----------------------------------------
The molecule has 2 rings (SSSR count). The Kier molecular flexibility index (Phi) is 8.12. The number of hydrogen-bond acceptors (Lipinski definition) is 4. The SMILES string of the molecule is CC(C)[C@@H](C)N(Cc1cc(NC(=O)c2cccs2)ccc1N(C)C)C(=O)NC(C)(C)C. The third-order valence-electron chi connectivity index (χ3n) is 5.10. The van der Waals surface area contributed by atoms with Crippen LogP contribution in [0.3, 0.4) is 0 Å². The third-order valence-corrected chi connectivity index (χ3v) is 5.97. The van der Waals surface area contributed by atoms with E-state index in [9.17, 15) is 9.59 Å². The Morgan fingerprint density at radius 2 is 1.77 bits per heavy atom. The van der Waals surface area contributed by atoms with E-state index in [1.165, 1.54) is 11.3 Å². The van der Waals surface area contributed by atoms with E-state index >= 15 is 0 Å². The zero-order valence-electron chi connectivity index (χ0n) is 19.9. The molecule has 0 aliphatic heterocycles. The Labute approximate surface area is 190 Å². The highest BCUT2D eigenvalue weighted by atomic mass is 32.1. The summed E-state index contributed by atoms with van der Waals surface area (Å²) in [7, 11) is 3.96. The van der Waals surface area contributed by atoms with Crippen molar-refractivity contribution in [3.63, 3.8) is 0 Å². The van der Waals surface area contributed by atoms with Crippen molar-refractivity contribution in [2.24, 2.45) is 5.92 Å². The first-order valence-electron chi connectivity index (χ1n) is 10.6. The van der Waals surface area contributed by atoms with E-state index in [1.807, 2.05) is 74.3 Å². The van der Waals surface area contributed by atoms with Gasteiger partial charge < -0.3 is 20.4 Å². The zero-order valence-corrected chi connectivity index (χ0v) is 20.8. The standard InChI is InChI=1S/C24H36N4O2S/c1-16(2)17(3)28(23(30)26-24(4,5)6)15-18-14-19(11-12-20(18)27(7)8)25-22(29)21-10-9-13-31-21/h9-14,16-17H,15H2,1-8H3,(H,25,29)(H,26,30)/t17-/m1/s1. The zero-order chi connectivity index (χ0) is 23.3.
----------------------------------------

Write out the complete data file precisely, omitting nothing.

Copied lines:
The molecule has 2 rings (SSSR count). The Kier molecular flexibility index (Phi) is 8.12. The number of hydrogen-bond acceptors (Lipinski definition) is 4. The SMILES string of the molecule is CC(C)[C@@H](C)N(Cc1cc(NC(=O)c2cccs2)ccc1N(C)C)C(=O)NC(C)(C)C. The third-order valence-electron chi connectivity index (χ3n) is 5.10. The van der Waals surface area contributed by atoms with Crippen LogP contribution in [0.3, 0.4) is 0 Å². The third-order valence-corrected chi connectivity index (χ3v) is 5.97. The van der Waals surface area contributed by atoms with E-state index in [9.17, 15) is 9.59 Å². The Morgan fingerprint density at radius 2 is 1.77 bits per heavy atom. The van der Waals surface area contributed by atoms with E-state index in [1.165, 1.54) is 11.3 Å². The van der Waals surface area contributed by atoms with E-state index >= 15 is 0 Å². The zero-order valence-electron chi connectivity index (χ0n) is 19.9. The molecule has 0 aliphatic heterocycles. The Labute approximate surface area is 190 Å². The highest BCUT2D eigenvalue weighted by atomic mass is 32.1. The summed E-state index contributed by atoms with van der Waals surface area (Å²) in [7, 11) is 3.96. The van der Waals surface area contributed by atoms with Crippen molar-refractivity contribution in [3.63, 3.8) is 0 Å². The van der Waals surface area contributed by atoms with Crippen molar-refractivity contribution in [2.24, 2.45) is 5.92 Å². The first-order valence-electron chi connectivity index (χ1n) is 10.6. The van der Waals surface area contributed by atoms with E-state index in [1.807, 2.05) is 74.3 Å². The van der Waals surface area contributed by atoms with Gasteiger partial charge < -0.3 is 20.4 Å². The zero-order valence-corrected chi connectivity index (χ0v) is 20.8. The standard InChI is InChI=1S/C24H36N4O2S/c1-16(2)17(3)28(23(30)26-24(4,5)6)15-18-14-19(11-12-20(18)27(7)8)25-22(29)21-10-9-13-31-21/h9-14,16-17H,15H2,1-8H3,(H,25,29)(H,26,30)/t17-/m1/s1. The zero-order chi connectivity index (χ0) is 23.3.